December 18, 2017
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Steady growth marks third year of Maine unified basketball

By Ernie Clark, BDN Staff
Updated:
Ashley L. Conti | BDN | BDN
Ashley L. Conti | BDN | BDN
Hampden Academy players celebrate after defeating Lewiston during the unified basketball North regional championship game in Hampden in this March 2016 file photo.
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For many basketball players around the state, the anticipation is building — but not necessarily because tourney time is just three weeks away.

For unified basketball players and cheerleaders from a steadily increasing number of schools, Friday night is opening night for the third season of their sport in Maine.

“We’re starting this year with 52 schools and 48 teams, so we’re seeing more and more cooperative teams,” said Mike Burnham, Maine Principals’ Association assistant executive director. “And actually I’ve heard from other schools throughout the preseason that have welcomed some students from other area schools, so that 52 number is probably low.

“We continue to grow,” he said.

Unified basketball teams student-athletes with developmental disabilities with nonvarsity partners without developmental disabilities. At least three athletes must be on the court at all times, and the partners may score no more than 25 percent of their team’s points.

Games consist of two 20-minute halves with the clock stopped for free throws, substitutions and for all whistles during the final minute of each half.

Each team will play between six and eight games, with the regular season scheduled to conclude on March 8.

The top 67 percent of the teams in the North and South divisions based on Heal points will be eligible to compete for a state championship, with regional preliminary-round games set for March 10 followed by quarterfinals on March 14, semifinals on March 16, regional championship games on March 21 and the state final on March 23, at a site to be determined.

New this year will be an end-of-the-season festival for teams that don’t qualify for the regional playoffs as well as some teams that may qualify but instead opt to take part in the festival. That round-robin event is scheduled for March 15 at Yarmouth High School, though a second site may be added depending on the number of teams that choose to participate.

“The end-of-the-year festival is for those teams that want to end their seasons with just a positive round robin and not participate in the playoffs,” said Burnham, “because the playoffs bring with them a whole different mentality and a whole different approach.”

Hampden Academy is the two-time defending unified basketball state champion, edging Lisbon in both the 2015 and 2016 finals.

“We have heard from some schools going in that they’re probably going to choose the festival,” Burnham said, “but if they have a successful season, convincing those kids to not to play in the playoffs may be tough.”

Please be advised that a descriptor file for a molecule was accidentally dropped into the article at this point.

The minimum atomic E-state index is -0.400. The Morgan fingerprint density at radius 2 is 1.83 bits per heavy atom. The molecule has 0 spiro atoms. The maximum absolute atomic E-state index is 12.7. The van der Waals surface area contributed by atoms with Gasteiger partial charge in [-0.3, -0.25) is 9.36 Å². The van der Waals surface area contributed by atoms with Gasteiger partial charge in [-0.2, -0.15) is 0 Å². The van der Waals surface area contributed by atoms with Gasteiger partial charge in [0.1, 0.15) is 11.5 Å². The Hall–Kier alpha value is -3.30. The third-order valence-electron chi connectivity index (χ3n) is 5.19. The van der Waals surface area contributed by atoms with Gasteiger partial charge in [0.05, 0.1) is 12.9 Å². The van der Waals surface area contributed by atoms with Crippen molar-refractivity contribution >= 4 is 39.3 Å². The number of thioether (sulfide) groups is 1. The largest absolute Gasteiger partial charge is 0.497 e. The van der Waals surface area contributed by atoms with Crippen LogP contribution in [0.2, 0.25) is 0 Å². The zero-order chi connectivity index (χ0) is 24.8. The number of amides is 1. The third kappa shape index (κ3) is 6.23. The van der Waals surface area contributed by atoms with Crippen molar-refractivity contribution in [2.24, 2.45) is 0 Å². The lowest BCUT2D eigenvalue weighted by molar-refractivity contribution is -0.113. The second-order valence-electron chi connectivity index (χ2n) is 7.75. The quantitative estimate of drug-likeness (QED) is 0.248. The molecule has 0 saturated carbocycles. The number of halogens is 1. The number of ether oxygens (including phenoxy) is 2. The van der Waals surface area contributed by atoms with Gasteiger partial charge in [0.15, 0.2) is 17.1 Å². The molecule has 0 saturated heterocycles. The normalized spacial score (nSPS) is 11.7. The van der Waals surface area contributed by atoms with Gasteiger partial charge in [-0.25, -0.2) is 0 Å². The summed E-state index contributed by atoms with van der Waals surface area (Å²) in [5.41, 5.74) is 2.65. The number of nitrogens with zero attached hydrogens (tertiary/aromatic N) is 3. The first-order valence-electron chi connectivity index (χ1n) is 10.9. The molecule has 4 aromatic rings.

The popularity of unified basketball statewide is reflected in its steady growth from 17 schools in 2015 to 32 teams representing 34 schools last winter to the current count of 48 teams representing 52 schools.

Of this year’s teams, 23 are in the North division and 25 in the South, but other changes to the sport’s structure and rules have been minimal.

“It’s been such a positive endeavor and such a positive experience for so many schools that we don’t want to make major changes and change what has become a great activity,” Burnham said.

Teams in the North are Boothbay, Brewer, Bucksport, Carrabec of North Anson, Cony of Augusta, Dexter, Ellsworth, Foxcroft Academy of Dover-Foxcroft, Hall-Dale of Farmingdale, Hampden Academy, Hermon, Mattanawcook Academy of Lincoln/Penobscot Valley of Howland, Messalonskee of Oakland, Mt. Blue of Farmington, Mount Desert Island of Bar Harbor, Nokomis of Newport, Oceanside of Rockland-Thomaston, Orono, Skowhegan, Waterville, Winslow and Winthrop.

In the South are Bonny Eagle of Standish, Brunswick, Cape Elizabeth, Deering/Portland, Edward Little of Auburn, Freeport, Fryeburg Academy, Gray-New Gloucester, Greely of Cumberland, Kennebunk, Leavitt of Turner Center, Lewiston, Lisbon, Marshwood/Noble of the Berwicks, Massabesic of Waterboro, Oak Hill of Wales, Oxford Hills of South Paris, Poland, Sacopee Valley of South Hiram, Thornton Academy of Saco, Wells, Westbrook, Windham, Yarmouth and York.

Burnham said participating schools are encouraged to form unified cheering squads, and the Maine Principals’ Association has developed a waiver that allows any winter cheering squad or individual cheerleaders to continue supporting their school’s unified basketball program, which plays beyond the end of the varsity winter sports season as a standalone activity.

Burnham said the Maine Principals’ Association’s unified sports committee also wants to expand beyond basketball, with unified outdoor track events planned for the first time this spring in conjunction with varsity meets.

This year, at least, unified athletes will be able to compete in the 100-meter dash, 4×100 relay, shot put and long jump.

“For the first year it’s going to be embedded into the regular track season with four events,” Burnham said, “with the goal of hopefully getting to a standalone state championship.”

The introduction of unified sports to Maine in 2015 stemmed from a partnership among the Maine Principals’ Association, Special Olympics Maine and Project Unify, a branch of Special Olympics dedicated to increasing athletic and leadership opportunities for students with and without intellectual disabilities.


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